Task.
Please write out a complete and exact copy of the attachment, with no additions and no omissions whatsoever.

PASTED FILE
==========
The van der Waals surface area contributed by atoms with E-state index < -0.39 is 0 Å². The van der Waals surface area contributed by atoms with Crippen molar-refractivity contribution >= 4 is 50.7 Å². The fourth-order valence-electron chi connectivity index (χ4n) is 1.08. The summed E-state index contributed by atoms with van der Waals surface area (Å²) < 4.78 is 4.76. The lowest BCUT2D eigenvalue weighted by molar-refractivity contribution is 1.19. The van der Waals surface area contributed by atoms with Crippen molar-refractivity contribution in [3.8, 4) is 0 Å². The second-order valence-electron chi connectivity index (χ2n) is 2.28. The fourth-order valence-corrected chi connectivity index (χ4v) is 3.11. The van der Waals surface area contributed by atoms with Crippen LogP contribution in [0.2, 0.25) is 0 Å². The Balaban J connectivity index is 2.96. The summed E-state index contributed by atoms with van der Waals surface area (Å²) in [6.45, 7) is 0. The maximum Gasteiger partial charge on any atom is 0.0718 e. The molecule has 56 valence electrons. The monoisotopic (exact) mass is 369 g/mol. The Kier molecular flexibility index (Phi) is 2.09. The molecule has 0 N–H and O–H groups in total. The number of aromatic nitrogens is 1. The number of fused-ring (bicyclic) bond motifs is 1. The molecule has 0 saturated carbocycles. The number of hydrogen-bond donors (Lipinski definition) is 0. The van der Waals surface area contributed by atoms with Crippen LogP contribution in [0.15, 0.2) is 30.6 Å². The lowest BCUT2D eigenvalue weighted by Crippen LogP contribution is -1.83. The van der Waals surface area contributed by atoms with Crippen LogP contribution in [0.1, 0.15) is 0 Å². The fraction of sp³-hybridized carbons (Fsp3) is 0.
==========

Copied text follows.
The van der Waals surface area contributed by atoms with E-state index < -0.39 is 0 Å². The van der Waals surface area contributed by atoms with Crippen molar-refractivity contribution >= 4 is 50.7 Å². The fourth-order valence-electron chi connectivity index (χ4n) is 1.08. The summed E-state index contributed by atoms with van der Waals surface area (Å²) < 4.78 is 4.76. The lowest BCUT2D eigenvalue weighted by molar-refractivity contribution is 1.19. The van der Waals surface area contributed by atoms with Crippen molar-refractivity contribution in [3.8, 4) is 0 Å². The second-order valence-electron chi connectivity index (χ2n) is 2.28. The fourth-order valence-corrected chi connectivity index (χ4v) is 3.11. The van der Waals surface area contributed by atoms with Crippen LogP contribution in [0.2, 0.25) is 0 Å². The Balaban J connectivity index is 2.96. The summed E-state index contributed by atoms with van der Waals surface area (Å²) in [6.45, 7) is 0. The maximum Gasteiger partial charge on any atom is 0.0718 e. The molecule has 56 valence electrons. The monoisotopic (exact) mass is 369 g/mol. The Kier molecular flexibility index (Phi) is 2.09. The molecule has 0 N–H and O–H groups in total. The number of aromatic nitrogens is 1. The number of fused-ring (bicyclic) bond motifs is 1. The molecule has 0 saturated carbocycles. The number of hydrogen-bond donors (Lipinski definition) is 0. The van der Waals surface area contributed by atoms with Crippen LogP contribution in [0.15, 0.2) is 30.6 Å². The lowest BCUT2D eigenvalue weighted by Crippen LogP contribution is -1.83. The van der Waals surface area contributed by atoms with Crippen LogP contribution in [0.1, 0.15) is 0 Å². The fraction of sp³-hybridized carbons (Fsp3) is 0.